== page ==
LADWP working to capture rain water after SoCal storm

On Friday, officials said only about 20% of the water from this week's storm will be captured before it flows away.

Carlos Granda Image
Saturday, January 7, 2023
LADWP working to capture rain water after SoCal storm
EMBED <>More Videos

On Friday, officials said only about 20% of the water from this week's storm will be captured before it flows away.

STUDIO CITY, LOS ANGELES (KABC) -- Storm water capture plays an important role in the Los Angeles Department of Water and Power's overall plan to enhance local water supply, and this week's rain put the plan to work.

On Friday, officials said only about 20% of the water from this week's storm will be captured before it flows away.

"I see how much of an opportunity there is to capture that water," said Art Castro, the manager of Watershed Management at LADWP.

Castro said the department is working with L.A. county and others make use of the water.

In June, the Tujunga Spreading Grounds doubled its capacity to capture storm water. Water from the national forest that would normally wash away can provide enough water for 64,000 households every year, officials said.

"The water gets diverted into those spreading grounds. They're huge if you think of 150 acres for those spreading grounds alone, so that water then gets pooled and then gets recharged into the ground water for future use," said Castro.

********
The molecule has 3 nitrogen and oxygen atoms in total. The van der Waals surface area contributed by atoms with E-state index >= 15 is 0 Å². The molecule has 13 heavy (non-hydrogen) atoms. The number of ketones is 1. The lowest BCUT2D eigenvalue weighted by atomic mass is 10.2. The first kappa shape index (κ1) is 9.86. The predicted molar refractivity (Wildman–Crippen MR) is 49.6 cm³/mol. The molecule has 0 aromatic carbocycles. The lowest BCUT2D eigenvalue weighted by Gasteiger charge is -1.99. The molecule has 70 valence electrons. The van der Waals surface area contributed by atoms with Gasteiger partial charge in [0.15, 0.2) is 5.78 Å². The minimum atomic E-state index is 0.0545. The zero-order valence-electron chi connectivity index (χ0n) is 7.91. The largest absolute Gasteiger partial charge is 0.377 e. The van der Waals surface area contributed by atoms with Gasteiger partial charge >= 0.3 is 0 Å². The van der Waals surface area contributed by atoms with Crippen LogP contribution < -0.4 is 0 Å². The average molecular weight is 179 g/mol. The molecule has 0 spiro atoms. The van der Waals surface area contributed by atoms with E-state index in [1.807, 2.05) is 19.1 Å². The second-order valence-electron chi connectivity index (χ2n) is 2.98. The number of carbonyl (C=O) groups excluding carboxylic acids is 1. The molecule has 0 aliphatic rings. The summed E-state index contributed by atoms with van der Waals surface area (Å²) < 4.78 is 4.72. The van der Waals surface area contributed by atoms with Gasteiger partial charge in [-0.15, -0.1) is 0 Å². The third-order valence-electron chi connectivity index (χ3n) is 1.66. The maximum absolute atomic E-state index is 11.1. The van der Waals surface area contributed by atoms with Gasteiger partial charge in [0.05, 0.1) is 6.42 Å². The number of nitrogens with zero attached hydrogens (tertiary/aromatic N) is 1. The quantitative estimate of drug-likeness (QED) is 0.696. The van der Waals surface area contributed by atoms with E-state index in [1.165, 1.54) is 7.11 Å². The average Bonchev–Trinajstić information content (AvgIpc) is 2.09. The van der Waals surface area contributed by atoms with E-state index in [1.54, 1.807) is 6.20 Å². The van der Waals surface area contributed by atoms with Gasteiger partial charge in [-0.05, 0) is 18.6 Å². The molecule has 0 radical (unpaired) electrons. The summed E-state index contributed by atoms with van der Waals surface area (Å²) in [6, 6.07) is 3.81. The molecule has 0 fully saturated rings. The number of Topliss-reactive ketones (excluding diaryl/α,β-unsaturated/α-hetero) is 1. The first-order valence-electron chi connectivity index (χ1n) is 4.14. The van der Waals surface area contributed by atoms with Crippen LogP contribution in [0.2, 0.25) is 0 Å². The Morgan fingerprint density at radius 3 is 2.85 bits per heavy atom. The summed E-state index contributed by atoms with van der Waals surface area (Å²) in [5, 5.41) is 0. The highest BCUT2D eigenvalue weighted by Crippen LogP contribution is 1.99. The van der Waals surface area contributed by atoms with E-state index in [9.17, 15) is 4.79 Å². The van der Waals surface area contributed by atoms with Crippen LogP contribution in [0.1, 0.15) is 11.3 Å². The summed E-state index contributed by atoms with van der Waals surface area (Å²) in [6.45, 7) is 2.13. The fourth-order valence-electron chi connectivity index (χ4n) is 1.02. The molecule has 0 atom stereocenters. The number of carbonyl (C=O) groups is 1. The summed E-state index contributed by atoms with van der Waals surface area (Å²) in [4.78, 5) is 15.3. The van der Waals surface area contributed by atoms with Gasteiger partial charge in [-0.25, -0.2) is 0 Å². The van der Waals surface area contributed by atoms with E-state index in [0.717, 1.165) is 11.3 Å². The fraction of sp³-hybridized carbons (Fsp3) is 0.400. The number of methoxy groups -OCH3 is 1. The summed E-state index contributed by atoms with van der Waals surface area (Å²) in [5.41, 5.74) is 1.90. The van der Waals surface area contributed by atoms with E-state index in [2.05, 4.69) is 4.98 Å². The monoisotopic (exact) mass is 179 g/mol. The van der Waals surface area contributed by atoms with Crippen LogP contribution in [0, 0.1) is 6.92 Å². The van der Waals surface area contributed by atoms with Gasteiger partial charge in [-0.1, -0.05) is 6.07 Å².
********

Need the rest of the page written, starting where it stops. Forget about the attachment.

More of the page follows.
There are similar facilities all over the L.A. area that can't be seen above ground but are storing water underground. Rainwater percolates through the soil and into an aquifer that serves as an enormous reservoir.

"We put that into subterranean chambers, and what that does is it cleans the water, cleans the pollutants from the street to prevent those pollutants from actually getting into the L.A. River, and eventually, into the Pacific Ocean," explained Castro. "At the same time we able to capture that water for the potable supply."

The Headworks project, south of the 134 Freeway near Griffith Park, is not directly related to storm water capture but it is an important part of the entire system. The facility can store more than 100 million gallons of water.

Southern California still imports about 60% of its water and officials said it will take a regionwide effort to capture all the water.

Castro believes it will take "having a different look at storm water, as an asset, rather than a liability."

Officials said it could take decades to build a storm water capture system that will provide enough water for the area.